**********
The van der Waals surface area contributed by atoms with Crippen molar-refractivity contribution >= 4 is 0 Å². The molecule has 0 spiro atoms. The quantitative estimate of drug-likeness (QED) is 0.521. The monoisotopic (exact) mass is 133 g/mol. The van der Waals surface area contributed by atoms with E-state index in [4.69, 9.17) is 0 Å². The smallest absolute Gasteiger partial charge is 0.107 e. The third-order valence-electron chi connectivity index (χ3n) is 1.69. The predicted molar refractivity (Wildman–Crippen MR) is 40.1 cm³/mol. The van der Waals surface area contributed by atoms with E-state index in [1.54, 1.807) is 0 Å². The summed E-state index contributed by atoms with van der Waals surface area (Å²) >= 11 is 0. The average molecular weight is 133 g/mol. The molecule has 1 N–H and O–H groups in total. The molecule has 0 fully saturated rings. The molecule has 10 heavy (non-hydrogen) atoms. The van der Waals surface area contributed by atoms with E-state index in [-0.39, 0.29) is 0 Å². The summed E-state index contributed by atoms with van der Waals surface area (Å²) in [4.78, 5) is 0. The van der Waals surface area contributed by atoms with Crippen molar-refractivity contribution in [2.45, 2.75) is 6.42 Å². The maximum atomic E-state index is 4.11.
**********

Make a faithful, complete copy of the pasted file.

The van der Waals surface area contributed by atoms with Crippen molar-refractivity contribution >= 4 is 0 Å². The molecule has 0 spiro atoms. The quantitative estimate of drug-likeness (QED) is 0.521. The monoisotopic (exact) mass is 133 g/mol. The van der Waals surface area contributed by atoms with E-state index in [4.69, 9.17) is 0 Å². The smallest absolute Gasteiger partial charge is 0.107 e. The third-order valence-electron chi connectivity index (χ3n) is 1.69. The predicted molar refractivity (Wildman–Crippen MR) is 40.1 cm³/mol. The van der Waals surface area contributed by atoms with E-state index in [1.54, 1.807) is 0 Å². The summed E-state index contributed by atoms with van der Waals surface area (Å²) >= 11 is 0. The average molecular weight is 133 g/mol. The molecule has 1 N–H and O–H groups in total. The molecule has 0 fully saturated rings. The molecule has 10 heavy (non-hydrogen) atoms. The van der Waals surface area contributed by atoms with E-state index in [-0.39, 0.29) is 0 Å². The summed E-state index contributed by atoms with van der Waals surface area (Å²) in [4.78, 5) is 0. The van der Waals surface area contributed by atoms with Crippen molar-refractivity contribution in [2.45, 2.75) is 6.42 Å². The maximum atomic E-state index is 4.11.